Zoetrope: All-Story
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FALL 2016

Vol. 20 No. 3

Guest Designer Creative Growth

Intimacy

Jim Shepard

By the time Gladys May Sparks dropped her soaked leather portmanteaus on the veranda of her new home in Barrow Point, Queensland, the rain had started to come down very heavy. Her new husband, Tommy, busied himself with a welcoming pot of tea and she remained where he’d left her, a puddle spreading around her feet. It seemed unlikely that a single item inside the portmanteaus was still dry. Her first impression was of a place where everything was covered with vines, including the two cane chairs and the breakfast table and the hammock, and out front she noted a mandarin orange tree and a prickly pear hedge. The rain was now so heavy the mud was strewn with . . .

The Immortal Milkshake

Thomas Pierce

We like ourself! Not always do we like ourself but we do now, very much. Our psychology is at this time, healthy. Not always has it been so. An unhealthy psychology, as defined by us, is present when 1) communication with ourself is no longer of apparent importance, 2) life-meaning seems necessary but proves elusive, 3) too much thought is dedicated to events that have already transpired or have yet to transpire, and/or 4) too much attention is devoted to the question of the soul’s existence. We are happy to report to you, Larry Muggins, that none of those conditions is met this morning. . . .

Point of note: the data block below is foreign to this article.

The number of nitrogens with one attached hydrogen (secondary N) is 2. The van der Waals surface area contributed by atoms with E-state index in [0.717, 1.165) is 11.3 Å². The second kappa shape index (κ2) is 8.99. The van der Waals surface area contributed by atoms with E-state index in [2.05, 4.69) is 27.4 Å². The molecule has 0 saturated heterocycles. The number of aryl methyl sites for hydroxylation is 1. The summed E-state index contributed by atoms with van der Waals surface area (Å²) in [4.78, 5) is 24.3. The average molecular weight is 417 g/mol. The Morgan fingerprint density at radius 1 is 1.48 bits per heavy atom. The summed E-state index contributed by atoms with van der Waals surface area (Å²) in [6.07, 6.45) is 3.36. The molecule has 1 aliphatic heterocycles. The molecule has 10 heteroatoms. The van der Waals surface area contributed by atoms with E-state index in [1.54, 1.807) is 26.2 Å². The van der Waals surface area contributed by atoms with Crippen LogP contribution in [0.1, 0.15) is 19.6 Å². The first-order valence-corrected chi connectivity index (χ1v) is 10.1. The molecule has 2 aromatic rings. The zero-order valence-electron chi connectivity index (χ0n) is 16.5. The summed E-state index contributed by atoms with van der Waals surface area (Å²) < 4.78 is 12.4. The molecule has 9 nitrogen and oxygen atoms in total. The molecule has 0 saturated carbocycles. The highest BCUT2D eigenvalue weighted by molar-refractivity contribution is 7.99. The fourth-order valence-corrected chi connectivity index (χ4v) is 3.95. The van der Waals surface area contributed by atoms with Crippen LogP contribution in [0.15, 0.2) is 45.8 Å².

On The Passion of Anna

Ingmar Bergman

Translated from the Swedish by Marianne Ruuth

My philosophy (even today) is that there exists an evil that cannot be explained—a virulent, terrifying evil—and humans are the only animals to possess it. An evil that is irrational and not bound by law. Cosmic. Causeless. Nothing frightens people more than incomprehensible, unexplainable evil.
      The filming of The Passion of Anna took forty-five days and was quite an ordeal. The screenplay had been written in a white heat. It was more a description of a . . .

The Passion of Anna

Ingmar Bergman

Released in 1969, The Passion of Anna starred Max von Sydow, Liv Ullman, and Bibi Andersson and earned Ingmar Bergman the National Society of Film Critics Award for Best Director.

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